A dusting attack is a relatively new kind of malicious activity used by scammers and hackers to hinder the privacy of Bitcoin and cryptocurrency users. This is done by sending limited amounts of coins to their personal wallets. Attackers track down the transactional activity of these wallets. They then perform a combined analysis of several addresses in an attempt to identify the company or individual behind each wallet.
Understanding The Term ‘Dust’
In cryptocurrency language, dust means a tiny amount of coins or tokens- an amount which is too small that it is not even noticed by many users. Considering the example of Bitcoin, the smallest unit of Bitcoin currency is one satoshi. So, the word dust may denote a couple of hundreds of satoshis. In a cryptocurrency exchange, dust also refers to ‘tiny amounts’ of coins that ‘get stuck’ to the accounts of users after the execution of trading orders. Though dust balances cannot be traded, Binance allows users to convert them to BNB (Binance coin).
How Does A Dusting Attack Work?
To undermine the protection provided for the working of your wallet, the attacker sends a UTXO to one of your addresses. The background for this is the functionality of your wallet. We are now aware that your wallet manages several UTXOs of different sizes on different addresses. Now, if you want to send a certain amount, your wallet will raise the amount by combining different UTXO with each other. Your wallet creates transactions through multiple inputs.
The attacker is waiting for your wallet to use the UTXO which he sent for the next transaction and to combine it with UTXOs from your other addresses. Using UTXOs from different addresses for the transaction reveals to the attacker that all the addresses are controlled by you. From this point on, the attacker will be able to track the network of addresses managed by your wallet.
How Does The Attacker Get Your Identity?
The central intersections are the weak points in the system. In crypto exchanges, users need to register with correct data to participate in trading. When a user registers, a corresponding wallet is set up for him, which he uses to trade on the exchange. Usually, a wallet is assigned to a specific identity. It is critical for the anonymity of each user if he sends coins from his personal wallet to the wallet which has been assigned to him. At this point, the attacker will be able to establish a direct connection between the previous anonymous wallet and the non-anonymised wallet. The pattern of transactions will then reveal if the owner is the same or not. The attacker uses this knowledge to attack victims in a targeted manner. This might be phishing attacks (an attack used to steal user data) or blackmail.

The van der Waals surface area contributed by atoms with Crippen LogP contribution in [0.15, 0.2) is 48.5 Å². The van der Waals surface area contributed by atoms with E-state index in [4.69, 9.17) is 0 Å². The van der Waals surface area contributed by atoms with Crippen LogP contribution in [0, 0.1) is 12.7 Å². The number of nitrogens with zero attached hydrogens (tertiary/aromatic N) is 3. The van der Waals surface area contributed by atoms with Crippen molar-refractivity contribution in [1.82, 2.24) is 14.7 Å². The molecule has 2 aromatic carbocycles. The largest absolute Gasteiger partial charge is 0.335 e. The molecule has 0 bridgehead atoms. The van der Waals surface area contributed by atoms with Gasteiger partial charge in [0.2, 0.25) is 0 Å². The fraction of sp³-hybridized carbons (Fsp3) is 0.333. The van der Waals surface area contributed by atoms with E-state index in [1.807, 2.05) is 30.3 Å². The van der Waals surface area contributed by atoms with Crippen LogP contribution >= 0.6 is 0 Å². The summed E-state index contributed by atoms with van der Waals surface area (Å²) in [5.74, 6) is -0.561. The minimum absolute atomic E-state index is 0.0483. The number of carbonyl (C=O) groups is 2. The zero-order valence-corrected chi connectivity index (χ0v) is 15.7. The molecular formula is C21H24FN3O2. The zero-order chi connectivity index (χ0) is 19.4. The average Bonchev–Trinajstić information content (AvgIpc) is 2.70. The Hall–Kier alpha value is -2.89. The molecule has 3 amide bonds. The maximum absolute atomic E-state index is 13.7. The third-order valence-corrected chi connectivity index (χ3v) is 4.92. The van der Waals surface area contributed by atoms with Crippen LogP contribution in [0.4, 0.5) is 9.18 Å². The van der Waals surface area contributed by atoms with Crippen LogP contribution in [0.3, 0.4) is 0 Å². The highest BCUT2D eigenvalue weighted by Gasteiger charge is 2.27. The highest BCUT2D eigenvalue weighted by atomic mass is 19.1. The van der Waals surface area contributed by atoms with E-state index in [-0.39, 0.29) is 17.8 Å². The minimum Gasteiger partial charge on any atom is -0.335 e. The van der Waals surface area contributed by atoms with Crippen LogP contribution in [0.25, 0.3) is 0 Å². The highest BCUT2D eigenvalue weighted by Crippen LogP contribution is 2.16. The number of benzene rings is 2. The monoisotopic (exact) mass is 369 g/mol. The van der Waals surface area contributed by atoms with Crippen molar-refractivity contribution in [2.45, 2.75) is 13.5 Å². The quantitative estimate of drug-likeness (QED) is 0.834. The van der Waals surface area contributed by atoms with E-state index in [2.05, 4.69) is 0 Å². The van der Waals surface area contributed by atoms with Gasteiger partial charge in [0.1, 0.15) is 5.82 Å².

Protecting Yourself From Dusting Attacks
If you care about privacy, there are certain extra efforts you would need to put in from your side. Educating yourself about the dusting process is the first and foremost step. The second step is to understand that dusting attacks take place because most of the cryptos operate on a transparent, public blockchain. The two options available for you to be safe are:
1. Confuse The Attacker
In this step, you will cloud your movement by confusing blockchain surveillance. Use VPN to shuffle your coins. Be sure to use different addresses each time you transact or send funds to someone.
2. Use Privacy Options
Use the in-built privacy features to block your attacker view. Use Litecoin’s Lightning Network to send transactions as transactions happen off-chain and cannot be monitored.
Binance-Litecoin Dusting Attack- What Is It?
On 10 August, the global cryptocurrency exchange Binance revealed that fifty Binance-Litecoin addresses had received 0.00000546 LTC. Binance deemed this as being part of a large-scale dusting attack. James Jager, the project lead at Binance Academy, was the first person to identify the attack, and he stated as follows:
“It was network-wide, which meant it affected all users of litecoin that had an active litecoin address at the time…We became aware of the dusting attack on Saturday morning when one of our binance angels had received a small amount of LTC into their litecoin wallet.”
The Co-founder of Glassnode, the blockchain data provider, Jan Happel, looked into the attack and confirmed that approximately 3,00,000 addresses were affected instead of the first fifty, which were reported by Binance. Glassnode then quickly surveyed the Litecoin blockchain and analyzed all the UTXOs, which has a less transaction balance than the mean transaction fee of that particular day. A UTXO which is less than the mean fee cannot be spent and acts as ‘dust.’ UTXO, which stands for Unspent Transaction Output, is similar to a banknote or coin. It is like the money in your wallet. Glassnode reported that the dusting affected 294,582 addresses. Glassnode also discovered that a similar attack which happened in April this year was not reported. James Jagger has also reported that the attacker who was responsible for this attack reached out to them. Apparently, the owner owns mining pools which are based out of Russia. The attacker has mentioned that his intent was to advertise their services and not to cause panic.
Though blockchains are impossible to hack or disrupt, wallets are often a point of concern. As users don’t share their personal information while creating the account, they cannot prove theft in case a hacker gains access to their coins, and even if they do, it is useless. So, bottom line, it is important to be aware of the dusting attack, de-anonymizing attack, and several other security threats which are a part of the cryptocurrency space. Security measures which you can take to stay away from these attacks are encrypting your wallets, installing a VPN along with a trustworthy antivirus, and storing keys inside encrypted folders.